Synopsis by Nathan Southern
Over the course of his lifetime, iconic American story writer and novelist J.D. Salinger (1919-2010) developed a complicated reputation on both personal and professional levels. Though he established himself as one of America's leading prose stylists from the 1940s on, Salinger experienced two personal crises as a young man - the first when he lost society girlfriend Oona O'Neill to Charlie Chaplin, and the second when a series of shattering encounters during World War II - including a trip to the Dachau concentration camp - psychologically scarred him for life. In the years that followed, Salinger grew extremely shy and reclusive. Therefore, when his first major novel - 1951's The Catcher in the Rye - grew into a national phenomenon and connected on an startling level with hundreds of thousands of teenagers, some of whom were intent on seeking Salinger out - the belletrist promptly went into hiding in the wilds of New Hampshire, spent decades there, and ultimately decided to stop publishing new works altogether. The lifelong seclusion, in turn, only built up Salinger's mystique and added to the growing public curiosity about him. In this documentary - which was in development and production for over ten years - writer-director Shane Salerno etches out a multifaceted portrait of the talented yet deeply eccentric writer, by telling his life story with insights from ex-lovers, friends, contemporaries and admirers. The many contributors include John Guare, John Cusack, Philip Seymour Hoffman, Joyce Maynard and Gore Vidal. True to his elusive reputation, Salinger himself (who died during production) does not do any on-camera interviews. The film builds up to a series of startling disclosures about the specific works left behind by the author, contractually slated to be published in the years following his passing.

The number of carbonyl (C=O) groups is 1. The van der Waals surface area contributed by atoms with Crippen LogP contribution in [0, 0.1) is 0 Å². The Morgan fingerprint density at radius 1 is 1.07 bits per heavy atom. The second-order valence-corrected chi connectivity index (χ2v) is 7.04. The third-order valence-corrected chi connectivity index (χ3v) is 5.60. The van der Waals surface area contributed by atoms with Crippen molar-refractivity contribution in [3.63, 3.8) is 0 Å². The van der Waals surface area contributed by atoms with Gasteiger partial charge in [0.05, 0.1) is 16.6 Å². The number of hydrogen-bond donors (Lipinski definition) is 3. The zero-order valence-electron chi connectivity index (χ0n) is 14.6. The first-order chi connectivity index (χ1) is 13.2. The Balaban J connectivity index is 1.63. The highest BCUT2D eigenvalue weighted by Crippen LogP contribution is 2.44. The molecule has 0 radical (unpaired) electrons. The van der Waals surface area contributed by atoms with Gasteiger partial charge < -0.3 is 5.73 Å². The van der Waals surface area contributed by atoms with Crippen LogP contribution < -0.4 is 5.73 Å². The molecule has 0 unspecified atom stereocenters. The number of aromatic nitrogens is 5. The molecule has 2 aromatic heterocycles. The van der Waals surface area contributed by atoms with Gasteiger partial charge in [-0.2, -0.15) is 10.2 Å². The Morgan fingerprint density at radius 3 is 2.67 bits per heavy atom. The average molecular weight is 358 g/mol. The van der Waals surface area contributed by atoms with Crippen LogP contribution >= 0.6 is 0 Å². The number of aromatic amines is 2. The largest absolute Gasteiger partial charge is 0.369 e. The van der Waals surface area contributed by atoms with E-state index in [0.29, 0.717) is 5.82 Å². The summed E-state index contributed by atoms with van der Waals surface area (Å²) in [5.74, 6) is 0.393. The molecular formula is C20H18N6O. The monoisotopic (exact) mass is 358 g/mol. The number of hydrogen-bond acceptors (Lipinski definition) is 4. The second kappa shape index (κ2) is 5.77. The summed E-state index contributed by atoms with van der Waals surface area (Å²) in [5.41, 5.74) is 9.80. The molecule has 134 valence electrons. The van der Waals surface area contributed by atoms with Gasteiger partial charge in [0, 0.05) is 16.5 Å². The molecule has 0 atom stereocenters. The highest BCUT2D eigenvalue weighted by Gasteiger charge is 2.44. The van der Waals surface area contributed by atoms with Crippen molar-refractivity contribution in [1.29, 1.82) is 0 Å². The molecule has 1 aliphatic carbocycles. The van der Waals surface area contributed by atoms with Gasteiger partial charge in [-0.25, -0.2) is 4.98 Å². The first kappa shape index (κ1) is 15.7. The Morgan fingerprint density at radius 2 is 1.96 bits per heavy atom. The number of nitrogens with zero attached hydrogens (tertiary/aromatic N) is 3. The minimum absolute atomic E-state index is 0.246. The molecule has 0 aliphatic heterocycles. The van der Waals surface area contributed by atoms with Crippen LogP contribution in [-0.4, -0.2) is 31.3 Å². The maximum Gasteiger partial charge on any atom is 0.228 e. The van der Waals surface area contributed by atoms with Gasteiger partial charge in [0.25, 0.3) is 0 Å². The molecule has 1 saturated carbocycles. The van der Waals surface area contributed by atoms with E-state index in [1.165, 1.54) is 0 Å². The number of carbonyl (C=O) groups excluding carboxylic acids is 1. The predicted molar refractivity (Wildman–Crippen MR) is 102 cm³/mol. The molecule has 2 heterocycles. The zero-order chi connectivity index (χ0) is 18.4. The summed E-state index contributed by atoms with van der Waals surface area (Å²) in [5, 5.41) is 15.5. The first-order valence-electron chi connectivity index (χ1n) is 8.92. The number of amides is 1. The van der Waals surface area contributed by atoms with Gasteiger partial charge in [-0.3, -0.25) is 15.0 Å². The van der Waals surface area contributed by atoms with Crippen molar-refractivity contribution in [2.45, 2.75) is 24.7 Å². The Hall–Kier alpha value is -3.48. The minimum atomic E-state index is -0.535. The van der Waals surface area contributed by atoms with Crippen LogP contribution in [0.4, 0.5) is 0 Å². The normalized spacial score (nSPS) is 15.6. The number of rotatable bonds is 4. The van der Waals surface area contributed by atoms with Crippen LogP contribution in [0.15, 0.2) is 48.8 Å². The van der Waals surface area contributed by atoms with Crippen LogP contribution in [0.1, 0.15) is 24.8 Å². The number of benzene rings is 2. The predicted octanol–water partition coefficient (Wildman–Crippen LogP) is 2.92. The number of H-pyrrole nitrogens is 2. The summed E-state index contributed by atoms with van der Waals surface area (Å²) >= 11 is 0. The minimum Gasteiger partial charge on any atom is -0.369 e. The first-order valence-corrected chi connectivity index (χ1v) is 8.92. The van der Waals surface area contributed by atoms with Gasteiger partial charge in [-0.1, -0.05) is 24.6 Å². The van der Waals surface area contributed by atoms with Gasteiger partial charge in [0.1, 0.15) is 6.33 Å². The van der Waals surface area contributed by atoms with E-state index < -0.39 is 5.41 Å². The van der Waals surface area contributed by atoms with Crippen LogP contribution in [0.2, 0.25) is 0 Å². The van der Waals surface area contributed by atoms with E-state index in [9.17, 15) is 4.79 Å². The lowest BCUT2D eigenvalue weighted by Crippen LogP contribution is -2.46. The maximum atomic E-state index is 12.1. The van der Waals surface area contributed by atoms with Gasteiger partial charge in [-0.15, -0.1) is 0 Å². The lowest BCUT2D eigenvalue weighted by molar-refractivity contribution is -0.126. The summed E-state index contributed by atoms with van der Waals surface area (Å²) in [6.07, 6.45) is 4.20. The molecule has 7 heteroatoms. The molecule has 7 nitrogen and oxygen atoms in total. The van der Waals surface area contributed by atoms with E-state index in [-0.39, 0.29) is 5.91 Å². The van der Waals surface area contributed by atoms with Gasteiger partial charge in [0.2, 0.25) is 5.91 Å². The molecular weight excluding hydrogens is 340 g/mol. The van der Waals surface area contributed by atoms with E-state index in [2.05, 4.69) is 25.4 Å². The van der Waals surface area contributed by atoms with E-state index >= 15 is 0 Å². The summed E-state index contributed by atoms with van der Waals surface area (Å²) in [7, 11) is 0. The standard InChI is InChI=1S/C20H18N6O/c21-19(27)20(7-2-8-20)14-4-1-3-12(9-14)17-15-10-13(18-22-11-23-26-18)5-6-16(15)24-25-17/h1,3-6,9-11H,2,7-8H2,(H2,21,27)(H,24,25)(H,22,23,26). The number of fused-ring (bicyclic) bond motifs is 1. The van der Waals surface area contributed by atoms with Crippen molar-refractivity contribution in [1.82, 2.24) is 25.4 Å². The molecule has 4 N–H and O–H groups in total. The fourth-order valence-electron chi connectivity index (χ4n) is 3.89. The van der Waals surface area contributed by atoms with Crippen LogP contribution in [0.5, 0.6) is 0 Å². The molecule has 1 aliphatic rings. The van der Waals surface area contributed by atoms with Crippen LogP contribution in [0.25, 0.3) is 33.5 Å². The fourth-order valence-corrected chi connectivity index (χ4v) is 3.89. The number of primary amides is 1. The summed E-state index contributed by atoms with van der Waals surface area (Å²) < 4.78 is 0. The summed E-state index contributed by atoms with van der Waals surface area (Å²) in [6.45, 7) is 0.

hermit, literature, writer, author, recluse